4.
Bhaskar P, Davila S, Hoskote A, Thiagarajan R. Use of ECMO for cardiogenic shock in pediatric population. J Clin Med 2021;10:1573.  Back to cited text no. 4
    
5.
Xiong H, Xia B, Zhu J, Li B, Huang W. Clinical outcomes in pediatric patients hospitalized with fulminant myocarditis requiring extracorporeal membrane oxygenation: A meta-analysis. Pediatr Cardiol 2017;38:209-14.  Back to cited text no. 5
    
6.
Tuan TA, Xoay TD, Phuc PH, Hung DV, Dung NT, Truong NL, et al. Pediatric acute myocarditis with short-term outcomes and factors for extracorporeal membrane oxygenation: A single-center retrospective cohort study in Vietnam. Front Cardiovasc Med 2021;8:741260.  Back to cited text no. 6
    
7.
López-Herce J, Casado E, Díez M, Sánchez A, Fernández SN, Bellón JM, et al. Renal function in children assisted with extracorporeal membrane oxygenation. Int J Artif Organs 2020;43:119-26.  Back to cited text no. 7
    
8.
Cheng R, Hachamovitch R, Kittleson M, Patel J, Arabia F, Moriguchi J, et al. Complications of extracorporeal membrane oxygenation for treatment of cardiogenic shock and cardiac arrest: A meta-analysis of 1,866 adult patients. Ann Thorac Surg 2014;97:610-6.  Back to cited text no. 8
    
9.
Riphagen S, Gomez X, Gonzalez-Martinez C, Wilkinson N, Theocharis P. Hyperinflammatory shock in children during COVID-19 pandemic. Lancet 2020;395:1607-8.  Back to cited text no. 9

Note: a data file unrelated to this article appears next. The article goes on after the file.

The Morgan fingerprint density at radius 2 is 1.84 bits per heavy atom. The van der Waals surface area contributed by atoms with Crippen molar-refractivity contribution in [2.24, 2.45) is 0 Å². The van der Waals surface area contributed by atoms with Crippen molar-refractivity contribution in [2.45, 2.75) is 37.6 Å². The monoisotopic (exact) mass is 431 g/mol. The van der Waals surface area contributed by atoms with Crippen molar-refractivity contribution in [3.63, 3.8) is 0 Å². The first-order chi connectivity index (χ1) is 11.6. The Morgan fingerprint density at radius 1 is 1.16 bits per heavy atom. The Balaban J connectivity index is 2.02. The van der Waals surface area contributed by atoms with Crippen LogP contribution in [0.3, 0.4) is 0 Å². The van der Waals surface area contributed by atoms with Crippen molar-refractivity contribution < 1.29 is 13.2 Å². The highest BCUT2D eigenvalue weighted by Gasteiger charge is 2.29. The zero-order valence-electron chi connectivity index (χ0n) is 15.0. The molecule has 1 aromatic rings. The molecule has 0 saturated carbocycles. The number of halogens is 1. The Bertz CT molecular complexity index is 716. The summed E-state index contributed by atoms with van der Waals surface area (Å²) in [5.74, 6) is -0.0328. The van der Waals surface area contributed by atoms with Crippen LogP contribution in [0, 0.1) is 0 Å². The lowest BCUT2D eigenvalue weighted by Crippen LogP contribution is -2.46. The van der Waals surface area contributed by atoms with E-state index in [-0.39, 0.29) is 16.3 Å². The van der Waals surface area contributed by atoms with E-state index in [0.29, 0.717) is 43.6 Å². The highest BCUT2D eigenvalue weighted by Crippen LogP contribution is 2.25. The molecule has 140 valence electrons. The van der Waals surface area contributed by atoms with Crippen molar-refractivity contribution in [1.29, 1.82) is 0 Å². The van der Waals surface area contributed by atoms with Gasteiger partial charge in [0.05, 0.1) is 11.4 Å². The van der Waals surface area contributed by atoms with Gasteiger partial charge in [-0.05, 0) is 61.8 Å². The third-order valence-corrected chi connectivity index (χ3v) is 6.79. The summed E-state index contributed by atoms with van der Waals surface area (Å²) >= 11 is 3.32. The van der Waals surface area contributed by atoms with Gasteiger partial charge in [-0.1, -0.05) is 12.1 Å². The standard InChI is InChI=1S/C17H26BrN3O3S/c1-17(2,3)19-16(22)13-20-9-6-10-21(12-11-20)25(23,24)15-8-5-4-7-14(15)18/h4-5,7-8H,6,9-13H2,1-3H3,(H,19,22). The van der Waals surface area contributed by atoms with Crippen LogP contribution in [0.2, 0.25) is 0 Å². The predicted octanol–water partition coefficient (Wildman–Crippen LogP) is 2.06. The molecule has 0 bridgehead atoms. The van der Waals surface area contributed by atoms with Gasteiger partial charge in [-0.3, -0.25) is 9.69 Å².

10.
Whittaker E, Bamford A, Kenny J, Kaforou M, Jones CE, Shah P, et al. Clinical characteristics of 58 children with a pediatric inflammatory multisystem syndrome temporally associated with SARS-CoV-2. JAMA 2020;324:259-69.  Back to cited text no. 10
    
11.
Feldstein LR, Rose EB, Horwitz SM, Collins JP, Newhams MM, Son MB, et al. Multisystem inflammatory syndrome in U.S. children and adolescents. N Engl J Med 2020;383:334-46.  Back to cited text no. 11
    
12.
Belhadjer Z, Méot M, Bajolle F, Khraiche D, Legendre A, Abakka S, et al. Acute heart failure in multisystem inflammatory syndrome in children in the context of global SARS-CoV-2 pandemic. Circulation 2020;142:429-36.  Back to cited text no. 12
    
13.
Sugunan S, Bindusha S, Geetha S, Niyas HR, Kumar AS. Clinical profile and short-term outcome of children with SARS-CoV-2 related multisystem inflammatory syndrome (MIS-C) treated with pulse methylprednisolone. Indian Pediatr 2021;58:718-22.  Back to cited text no. 13